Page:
The effect of training on physical therapists' ability to apply specified forces of palpation

J. Keating, T. A. Matyas, T. M. Bach

Research output: Contribution to journalArticleResearchpeer-review

35 Citations (Scopus)

Abstract

Background and purpose. The aim of this study was to evaluate whether postgraduate physical therapy students studying manipulation could learn to accurately produce specific forces during palpation of an intervertebral joint. Subjects. The 12 subjects (7 female, 5 male), aged 26 to 36 years (X̄=29.5, SD=2.9), had each completed a 4-year degree course in physical therapy and had worked between 3 and 10 years in clinical practice. All subjects were enrolled in a 12-month postgraduate manipulative therapy diploma course. Methods. Subjects in the experimental group (n=6) trained to apply specific forces of 1, 5, 10, 15, 20, and 25 kiloponds using bathroom scales. They practiced for 10 minutes per day for 30 days. Their ability to produce these forces on command was measured using a force platform as they applied posteroanterior passive accessory intervertebral joint movements to the lumbar spine of the healthy subjects. This testing was done prior to training (pretest), immediately after training (posttest), and 1 month following cessation of training (retention test). The control group subjects (n=6) had no training with scales but were also students of the postgraduate manipulative physical therapy course. Results. In comparison with the control group, the experimentally trained group showed reduced error in force production both immediately after training and 1 month later. This improvement was significant for the retention test. For the retention test, the experimental group subjects were also tested on the trained task (ie, their ability to apply specific forces to the scales). They developed higher levels of accuracy than did the control group. Conclusion and Discussion. Experimental training, therefore, was an effective addition to normal training, suggesting that therapists can learn to quantify applied forces, with significant implications for communication and evaluation of joint behavior.

Original languageEnglish
Pages (from-to)38-46
Number of pages9
JournalPhysical Therapy
Volume73
Issue number1
DOIs
Publication statusPublished - 1 Jan 1993

Keywords

  • Force platform testing
  • Lumbar intervertebral joints
  • Palpation skills
  • Scales training

Cite this

@article{d7a499118ead41d28dcb4036c4de0cf9,
title = "The effect of training on physical therapists' ability to apply specified forces of palpation",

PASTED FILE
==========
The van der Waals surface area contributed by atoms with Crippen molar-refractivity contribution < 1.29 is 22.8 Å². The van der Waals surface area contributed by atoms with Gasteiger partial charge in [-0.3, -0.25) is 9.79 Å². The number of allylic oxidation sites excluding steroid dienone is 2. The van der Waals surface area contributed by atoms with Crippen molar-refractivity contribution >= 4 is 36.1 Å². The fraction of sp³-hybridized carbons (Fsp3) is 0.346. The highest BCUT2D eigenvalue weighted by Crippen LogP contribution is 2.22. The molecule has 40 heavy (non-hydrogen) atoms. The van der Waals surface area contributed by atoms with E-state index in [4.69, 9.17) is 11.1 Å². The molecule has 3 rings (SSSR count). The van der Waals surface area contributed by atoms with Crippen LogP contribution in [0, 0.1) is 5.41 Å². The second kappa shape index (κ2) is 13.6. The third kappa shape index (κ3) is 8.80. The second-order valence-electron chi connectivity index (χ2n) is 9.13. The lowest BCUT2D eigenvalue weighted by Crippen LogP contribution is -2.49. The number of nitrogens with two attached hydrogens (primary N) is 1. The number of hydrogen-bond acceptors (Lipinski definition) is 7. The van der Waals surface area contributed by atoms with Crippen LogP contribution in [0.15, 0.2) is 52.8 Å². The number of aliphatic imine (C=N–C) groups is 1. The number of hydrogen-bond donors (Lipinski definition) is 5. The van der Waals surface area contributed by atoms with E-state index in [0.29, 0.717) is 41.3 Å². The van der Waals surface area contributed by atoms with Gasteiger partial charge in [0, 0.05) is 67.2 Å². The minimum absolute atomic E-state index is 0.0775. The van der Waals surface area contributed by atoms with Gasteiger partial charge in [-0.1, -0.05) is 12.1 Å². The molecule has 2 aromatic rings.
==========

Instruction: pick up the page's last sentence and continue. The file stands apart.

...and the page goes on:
abstract = "Background and purpose. The aim of this study was to evaluate whether postgraduate physical therapy students studying manipulation could learn to accurately produce specific forces during palpation of an intervertebral joint. Subjects. The 12 subjects (7 female, 5 male), aged 26 to 36 years (X̄=29.5, SD=2.9), had each completed a 4-year degree course in physical therapy and had worked between 3 and 10 years in clinical practice. All subjects were enrolled in a 12-month postgraduate manipulative therapy diploma course. Methods. Subjects in the experimental group (n=6) trained to apply specific forces of 1, 5, 10, 15, 20, and 25 kiloponds using bathroom scales. They practiced for 10 minutes per day for 30 days. Their ability to produce these forces on command was measured using a force platform as they applied posteroanterior passive accessory intervertebral joint movements to the lumbar spine of the healthy subjects. This testing was done prior to training (pretest), immediately after training (posttest), and 1 month following cessation of training (retention test). The control group subjects (n=6) had no training with scales but were also students of the postgraduate manipulative physical therapy course. Results. In comparison with the control group, the experimentally trained group showed reduced error in force production both immediately after training and 1 month later. This improvement was significant for the retention test. For the retention test, the experimental group subjects were also tested on the trained task (ie, their ability to apply specific forces to the scales). They developed higher levels of accuracy than did the control group. Conclusion and Discussion. Experimental training, therefore, was an effective addition to normal training, suggesting that therapists can learn to quantify applied forces, with significant implications for communication and evaluation of joint behavior.",
keywords = "Force platform testing, Lumbar intervertebral joints, Palpation skills, Scales training",
author = "J. Keating and Matyas, {T. A.} and Bach, {T. M.}",
year = "1993",
month = "1",
day = "1",
doi = "10.1093/ptj/73.1.38",
language = "English",
volume = "73",
pages = "38--46",